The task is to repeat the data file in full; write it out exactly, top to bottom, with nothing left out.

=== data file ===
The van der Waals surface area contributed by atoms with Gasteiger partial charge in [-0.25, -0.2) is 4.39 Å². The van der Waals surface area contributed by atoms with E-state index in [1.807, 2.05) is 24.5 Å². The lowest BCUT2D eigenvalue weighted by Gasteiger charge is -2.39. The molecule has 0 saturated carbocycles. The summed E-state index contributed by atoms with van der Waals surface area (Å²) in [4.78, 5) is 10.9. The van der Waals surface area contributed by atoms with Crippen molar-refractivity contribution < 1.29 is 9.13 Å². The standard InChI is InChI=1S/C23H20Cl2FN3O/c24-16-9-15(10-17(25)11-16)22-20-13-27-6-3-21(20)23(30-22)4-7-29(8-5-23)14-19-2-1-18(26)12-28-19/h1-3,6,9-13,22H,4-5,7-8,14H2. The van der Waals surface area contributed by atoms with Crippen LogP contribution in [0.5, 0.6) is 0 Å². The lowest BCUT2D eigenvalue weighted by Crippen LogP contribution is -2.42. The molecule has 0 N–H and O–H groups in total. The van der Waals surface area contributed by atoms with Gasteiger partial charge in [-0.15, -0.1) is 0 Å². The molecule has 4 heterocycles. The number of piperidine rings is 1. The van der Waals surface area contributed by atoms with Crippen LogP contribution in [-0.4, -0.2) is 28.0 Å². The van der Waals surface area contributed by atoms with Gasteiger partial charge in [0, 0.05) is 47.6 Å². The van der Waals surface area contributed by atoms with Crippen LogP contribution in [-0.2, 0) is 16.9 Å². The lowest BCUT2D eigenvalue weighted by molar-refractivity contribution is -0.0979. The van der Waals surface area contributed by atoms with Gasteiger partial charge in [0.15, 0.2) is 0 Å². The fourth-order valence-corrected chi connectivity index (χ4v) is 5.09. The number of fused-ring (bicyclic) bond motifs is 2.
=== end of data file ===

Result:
The van der Waals surface area contributed by atoms with Gasteiger partial charge in [-0.25, -0.2) is 4.39 Å². The van der Waals surface area contributed by atoms with E-state index in [1.807, 2.05) is 24.5 Å². The lowest BCUT2D eigenvalue weighted by Gasteiger charge is -2.39. The molecule has 0 saturated carbocycles. The summed E-state index contributed by atoms with van der Waals surface area (Å²) in [4.78, 5) is 10.9. The van der Waals surface area contributed by atoms with Crippen molar-refractivity contribution < 1.29 is 9.13 Å². The standard InChI is InChI=1S/C23H20Cl2FN3O/c24-16-9-15(10-17(25)11-16)22-20-13-27-6-3-21(20)23(30-22)4-7-29(8-5-23)14-19-2-1-18(26)12-28-19/h1-3,6,9-13,22H,4-5,7-8,14H2. The van der Waals surface area contributed by atoms with Crippen LogP contribution in [0.5, 0.6) is 0 Å². The lowest BCUT2D eigenvalue weighted by Crippen LogP contribution is -2.42. The molecule has 0 N–H and O–H groups in total. The van der Waals surface area contributed by atoms with Gasteiger partial charge in [-0.15, -0.1) is 0 Å². The molecule has 4 heterocycles. The number of piperidine rings is 1. The van der Waals surface area contributed by atoms with Crippen LogP contribution in [-0.4, -0.2) is 28.0 Å². The van der Waals surface area contributed by atoms with Gasteiger partial charge in [0, 0.05) is 47.6 Å². The van der Waals surface area contributed by atoms with Crippen LogP contribution in [-0.2, 0) is 16.9 Å². The lowest BCUT2D eigenvalue weighted by molar-refractivity contribution is -0.0979. The van der Waals surface area contributed by atoms with Gasteiger partial charge in [0.15, 0.2) is 0 Å². The fourth-order valence-corrected chi connectivity index (χ4v) is 5.09. The number of fused-ring (bicyclic) bond motifs is 2.